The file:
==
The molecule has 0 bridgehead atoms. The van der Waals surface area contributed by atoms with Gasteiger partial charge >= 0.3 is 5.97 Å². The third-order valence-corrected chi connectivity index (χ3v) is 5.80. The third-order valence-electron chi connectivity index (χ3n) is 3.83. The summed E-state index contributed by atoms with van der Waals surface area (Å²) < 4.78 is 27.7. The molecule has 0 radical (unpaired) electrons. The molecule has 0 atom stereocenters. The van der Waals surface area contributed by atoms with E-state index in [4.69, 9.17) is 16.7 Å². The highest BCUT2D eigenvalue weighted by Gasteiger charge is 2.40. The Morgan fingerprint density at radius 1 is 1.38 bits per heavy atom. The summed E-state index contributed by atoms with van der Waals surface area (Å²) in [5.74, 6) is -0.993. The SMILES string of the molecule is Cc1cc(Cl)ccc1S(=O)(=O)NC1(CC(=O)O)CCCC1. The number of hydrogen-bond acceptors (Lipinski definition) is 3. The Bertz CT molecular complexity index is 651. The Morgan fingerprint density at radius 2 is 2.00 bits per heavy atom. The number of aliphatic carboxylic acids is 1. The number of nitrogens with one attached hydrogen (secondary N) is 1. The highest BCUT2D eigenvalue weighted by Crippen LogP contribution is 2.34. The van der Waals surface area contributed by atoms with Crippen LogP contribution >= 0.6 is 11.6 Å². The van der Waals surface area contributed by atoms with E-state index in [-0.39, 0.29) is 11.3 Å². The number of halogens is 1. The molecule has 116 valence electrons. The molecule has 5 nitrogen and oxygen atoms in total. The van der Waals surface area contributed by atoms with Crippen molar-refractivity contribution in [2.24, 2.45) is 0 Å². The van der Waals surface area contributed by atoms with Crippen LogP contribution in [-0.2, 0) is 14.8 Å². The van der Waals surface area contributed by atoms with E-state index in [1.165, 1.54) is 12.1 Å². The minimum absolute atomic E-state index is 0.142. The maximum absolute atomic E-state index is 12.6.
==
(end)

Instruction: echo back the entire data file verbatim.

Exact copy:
The molecule has 0 bridgehead atoms. The van der Waals surface area contributed by atoms with Gasteiger partial charge >= 0.3 is 5.97 Å². The third-order valence-corrected chi connectivity index (χ3v) is 5.80. The third-order valence-electron chi connectivity index (χ3n) is 3.83. The summed E-state index contributed by atoms with van der Waals surface area (Å²) < 4.78 is 27.7. The molecule has 0 radical (unpaired) electrons. The molecule has 0 atom stereocenters. The van der Waals surface area contributed by atoms with E-state index in [4.69, 9.17) is 16.7 Å². The highest BCUT2D eigenvalue weighted by Gasteiger charge is 2.40. The Morgan fingerprint density at radius 1 is 1.38 bits per heavy atom. The summed E-state index contributed by atoms with van der Waals surface area (Å²) in [5.74, 6) is -0.993. The SMILES string of the molecule is Cc1cc(Cl)ccc1S(=O)(=O)NC1(CC(=O)O)CCCC1. The number of hydrogen-bond acceptors (Lipinski definition) is 3. The Bertz CT molecular complexity index is 651. The Morgan fingerprint density at radius 2 is 2.00 bits per heavy atom. The number of aliphatic carboxylic acids is 1. The number of nitrogens with one attached hydrogen (secondary N) is 1. The highest BCUT2D eigenvalue weighted by Crippen LogP contribution is 2.34. The van der Waals surface area contributed by atoms with Crippen LogP contribution >= 0.6 is 11.6 Å². The van der Waals surface area contributed by atoms with E-state index in [-0.39, 0.29) is 11.3 Å². The number of halogens is 1. The molecule has 116 valence electrons. The molecule has 5 nitrogen and oxygen atoms in total. The van der Waals surface area contributed by atoms with Crippen molar-refractivity contribution in [2.24, 2.45) is 0 Å². The van der Waals surface area contributed by atoms with Crippen LogP contribution in [-0.2, 0) is 14.8 Å². The van der Waals surface area contributed by atoms with E-state index in [1.165, 1.54) is 12.1 Å². The minimum absolute atomic E-state index is 0.142. The maximum absolute atomic E-state index is 12.6.